Monaco land at about $60,000 per square meter is also noted frequently, bringing those four lidded acres to around $1 billion in that market.

While “miles and miles” is an exaggeration, Portland isn’t Hong Kong or Monaco, and John’s point stands. Would that money bring actual justice to the people and community displaced from Albina? Could it be spent differently with better results? (housing?) What would the cost per acre of “new” land pencil out at if I-5 were razed from the Fremont to the Marquam?

(And then what would happen with car traffic currently served by that inner SE piece of I-5? More surface traffic to 84, 405 or 205? And would that move push a drive for a west-side loop freeway?)

cmh89
Guest
cmh89

Would that money bring actual justice to the people and community displaced from Albina?

Is that what this is really about? The way I see it is this: The Rose Quarter would be prime real estate if it wasn’t for I-5. The two end results of this project are that ODOT widens I-5 through the Rose Quarter with unbuildable caps resulting in shanty towns that will make the area even more avoidable than it is or ODOT builds buildable caps.

There is a lot of empty space in the Rose Quarter and it’s close to everything. The only reason that it hasn’t been filled with lux apartments is because of the cluster and noise created by I-5. If buildable caps are installed, this neighborhood will rapidly gentrify. It’s just too close in and well connected to services not to.

I really see it as a question of live-ability. Either we build the caps and gentrify this part of Portland or we keep them uncapped and keep the neighborhood relatively affordable but subject the people who live there to all the negative externalities of living next to an interstate.

I can’t see this project actually benefitting Black Portlanders in any real way. It’s going to end up being a ritzy area with plaques about Black history.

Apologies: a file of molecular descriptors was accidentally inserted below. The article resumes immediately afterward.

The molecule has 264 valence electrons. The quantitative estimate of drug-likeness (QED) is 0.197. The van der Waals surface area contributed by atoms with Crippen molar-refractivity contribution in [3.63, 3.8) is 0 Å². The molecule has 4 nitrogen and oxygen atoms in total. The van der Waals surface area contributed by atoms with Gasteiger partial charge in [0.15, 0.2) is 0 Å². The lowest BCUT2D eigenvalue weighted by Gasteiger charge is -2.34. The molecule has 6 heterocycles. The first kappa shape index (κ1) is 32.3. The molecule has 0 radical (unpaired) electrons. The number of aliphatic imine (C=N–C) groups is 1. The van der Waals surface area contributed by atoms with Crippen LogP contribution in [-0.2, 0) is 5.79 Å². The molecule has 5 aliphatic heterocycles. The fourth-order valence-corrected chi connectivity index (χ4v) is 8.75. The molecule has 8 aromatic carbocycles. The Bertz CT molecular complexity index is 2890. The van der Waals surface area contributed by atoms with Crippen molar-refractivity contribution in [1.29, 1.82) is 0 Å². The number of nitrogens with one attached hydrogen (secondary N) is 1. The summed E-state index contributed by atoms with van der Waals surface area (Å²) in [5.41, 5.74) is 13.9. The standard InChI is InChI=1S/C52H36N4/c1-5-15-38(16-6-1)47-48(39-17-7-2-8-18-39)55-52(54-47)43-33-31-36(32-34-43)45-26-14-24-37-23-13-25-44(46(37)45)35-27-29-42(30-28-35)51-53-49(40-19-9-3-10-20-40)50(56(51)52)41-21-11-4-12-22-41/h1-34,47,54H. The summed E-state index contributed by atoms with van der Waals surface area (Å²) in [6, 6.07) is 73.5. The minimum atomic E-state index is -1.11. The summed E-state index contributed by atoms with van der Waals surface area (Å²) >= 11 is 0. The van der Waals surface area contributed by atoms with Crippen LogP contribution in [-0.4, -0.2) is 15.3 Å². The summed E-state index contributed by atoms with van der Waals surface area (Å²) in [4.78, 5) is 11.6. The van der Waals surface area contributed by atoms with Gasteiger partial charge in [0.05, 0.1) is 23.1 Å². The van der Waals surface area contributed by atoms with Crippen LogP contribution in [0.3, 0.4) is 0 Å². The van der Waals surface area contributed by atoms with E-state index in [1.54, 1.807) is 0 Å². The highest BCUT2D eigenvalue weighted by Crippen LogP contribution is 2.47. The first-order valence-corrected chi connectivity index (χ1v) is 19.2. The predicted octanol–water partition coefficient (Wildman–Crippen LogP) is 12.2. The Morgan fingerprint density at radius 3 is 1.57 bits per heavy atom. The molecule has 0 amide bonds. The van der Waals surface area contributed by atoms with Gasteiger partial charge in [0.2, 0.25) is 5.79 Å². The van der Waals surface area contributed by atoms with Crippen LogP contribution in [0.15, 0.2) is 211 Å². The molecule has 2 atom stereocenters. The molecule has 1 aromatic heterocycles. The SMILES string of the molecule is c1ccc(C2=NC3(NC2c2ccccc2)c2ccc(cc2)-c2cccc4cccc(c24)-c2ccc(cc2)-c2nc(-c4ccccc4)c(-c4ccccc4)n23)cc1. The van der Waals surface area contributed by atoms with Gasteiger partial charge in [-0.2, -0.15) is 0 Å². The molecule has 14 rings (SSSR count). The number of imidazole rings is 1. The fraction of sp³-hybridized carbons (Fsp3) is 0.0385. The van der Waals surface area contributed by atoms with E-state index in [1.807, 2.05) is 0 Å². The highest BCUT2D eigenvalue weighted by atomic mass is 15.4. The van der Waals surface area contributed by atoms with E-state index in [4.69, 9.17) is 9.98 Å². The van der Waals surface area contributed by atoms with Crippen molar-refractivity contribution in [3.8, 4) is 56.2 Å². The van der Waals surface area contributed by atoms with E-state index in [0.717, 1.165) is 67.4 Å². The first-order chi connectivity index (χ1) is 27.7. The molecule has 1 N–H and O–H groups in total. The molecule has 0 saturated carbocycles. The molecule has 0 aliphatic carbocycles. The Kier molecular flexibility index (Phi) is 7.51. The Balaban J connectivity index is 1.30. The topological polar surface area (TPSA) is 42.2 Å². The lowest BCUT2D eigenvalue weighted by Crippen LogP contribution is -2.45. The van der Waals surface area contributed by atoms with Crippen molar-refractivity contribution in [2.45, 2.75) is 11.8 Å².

Alan 1.0
Guest
Alan 1.0

a few things…

The expenditure amount is a factor; $300M has different implications than $1.5B.

Yes, social (particularly racial) justice is a factor. AVT brought it to the table under that lens, and I can see how their vision fits the circumstances.

“Shanty towns” aren’t a sustainable first world urban feature. It’s boggling that our society and economy have taken so long to face that issue. Factoring them into a 50-year infrastructure plan accepts defeat.

I absolutely agree about the value of the location, and the detriment of the freeway. That, and the welfare of the city as a whole, is why I’m interested in razing east bank I-5.

As for how Black Portlanders might view the benefits of this project, with or without caps, – and I don’t think we are in disagreement about that, either – I think Champs said it very well.

Chris I
Guest
Chris I

I have no idea where you are getting that quote. It certainly isn’t in this article, which states above that the caps are only $300 million:

ODOT project staff at last night’s meeting said the more robust caps envisioned in the Governor’s deal could hold buildings 2-5 stories high and would add 10-12 months of delay to the $800 million project; but they won’t stop the project from moving forward. The cost of the caps is estimated to be around $300 million.

Alan 1.0
Subscriber

Good catch, Chris. (& thx for confirming, Jonathan) I’d zap my post if I could, though I am still interested in a comprehensive plan to move I-5 off the east bank.

Roberta Robles
Guest
Roberta Robles

FWIW I’m super excited that the Honorable Kate Brown is actually looking at the interchange critically. I would like to point out that one of the largest employer in the Lloyd Center is the State of Oregon buildings. This “anchor” of employees should be REQUIRED TO ride the Max line that is like a red carpet to the building. Letting them out of riding the Max by providing easy access and state subsidized parking spaces. As far as I’m concerned those Administration buildings have never undergone a proper travel demand management plan, where you work with each employee and help them find more sustainable or remote working options.